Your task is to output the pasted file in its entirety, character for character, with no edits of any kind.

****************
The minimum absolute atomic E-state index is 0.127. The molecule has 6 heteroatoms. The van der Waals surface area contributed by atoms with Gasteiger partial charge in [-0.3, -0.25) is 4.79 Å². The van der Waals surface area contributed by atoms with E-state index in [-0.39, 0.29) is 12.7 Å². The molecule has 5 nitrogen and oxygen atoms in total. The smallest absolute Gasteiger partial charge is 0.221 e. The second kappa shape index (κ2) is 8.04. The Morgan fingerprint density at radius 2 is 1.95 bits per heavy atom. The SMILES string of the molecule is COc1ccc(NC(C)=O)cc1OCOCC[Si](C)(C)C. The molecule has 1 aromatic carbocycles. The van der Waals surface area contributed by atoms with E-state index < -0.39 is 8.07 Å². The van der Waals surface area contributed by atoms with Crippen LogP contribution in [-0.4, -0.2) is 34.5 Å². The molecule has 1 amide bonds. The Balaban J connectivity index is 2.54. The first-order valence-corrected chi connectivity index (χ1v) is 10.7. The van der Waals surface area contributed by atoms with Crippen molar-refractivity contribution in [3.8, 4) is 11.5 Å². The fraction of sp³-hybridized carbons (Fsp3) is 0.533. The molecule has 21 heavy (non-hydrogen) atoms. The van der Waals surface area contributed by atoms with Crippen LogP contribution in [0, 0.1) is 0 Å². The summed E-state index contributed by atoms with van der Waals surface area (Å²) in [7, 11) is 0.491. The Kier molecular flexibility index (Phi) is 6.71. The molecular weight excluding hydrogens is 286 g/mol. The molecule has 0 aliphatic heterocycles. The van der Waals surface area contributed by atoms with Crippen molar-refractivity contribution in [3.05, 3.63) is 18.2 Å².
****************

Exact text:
The minimum absolute atomic E-state index is 0.127. The molecule has 6 heteroatoms. The van der Waals surface area contributed by atoms with Gasteiger partial charge in [-0.3, -0.25) is 4.79 Å². The van der Waals surface area contributed by atoms with E-state index in [-0.39, 0.29) is 12.7 Å². The molecule has 5 nitrogen and oxygen atoms in total. The smallest absolute Gasteiger partial charge is 0.221 e. The second kappa shape index (κ2) is 8.04. The Morgan fingerprint density at radius 2 is 1.95 bits per heavy atom. The SMILES string of the molecule is COc1ccc(NC(C)=O)cc1OCOCC[Si](C)(C)C. The molecule has 1 aromatic carbocycles. The van der Waals surface area contributed by atoms with E-state index < -0.39 is 8.07 Å². The van der Waals surface area contributed by atoms with Crippen LogP contribution in [-0.4, -0.2) is 34.5 Å². The molecule has 1 amide bonds. The Balaban J connectivity index is 2.54. The first-order valence-corrected chi connectivity index (χ1v) is 10.7. The van der Waals surface area contributed by atoms with Crippen molar-refractivity contribution in [3.8, 4) is 11.5 Å². The fraction of sp³-hybridized carbons (Fsp3) is 0.533. The molecule has 21 heavy (non-hydrogen) atoms. The van der Waals surface area contributed by atoms with Crippen LogP contribution in [0, 0.1) is 0 Å². The summed E-state index contributed by atoms with van der Waals surface area (Å²) in [7, 11) is 0.491. The Kier molecular flexibility index (Phi) is 6.71. The molecular weight excluding hydrogens is 286 g/mol. The molecule has 0 aliphatic heterocycles. The van der Waals surface area contributed by atoms with Crippen molar-refractivity contribution in [3.05, 3.63) is 18.2 Å².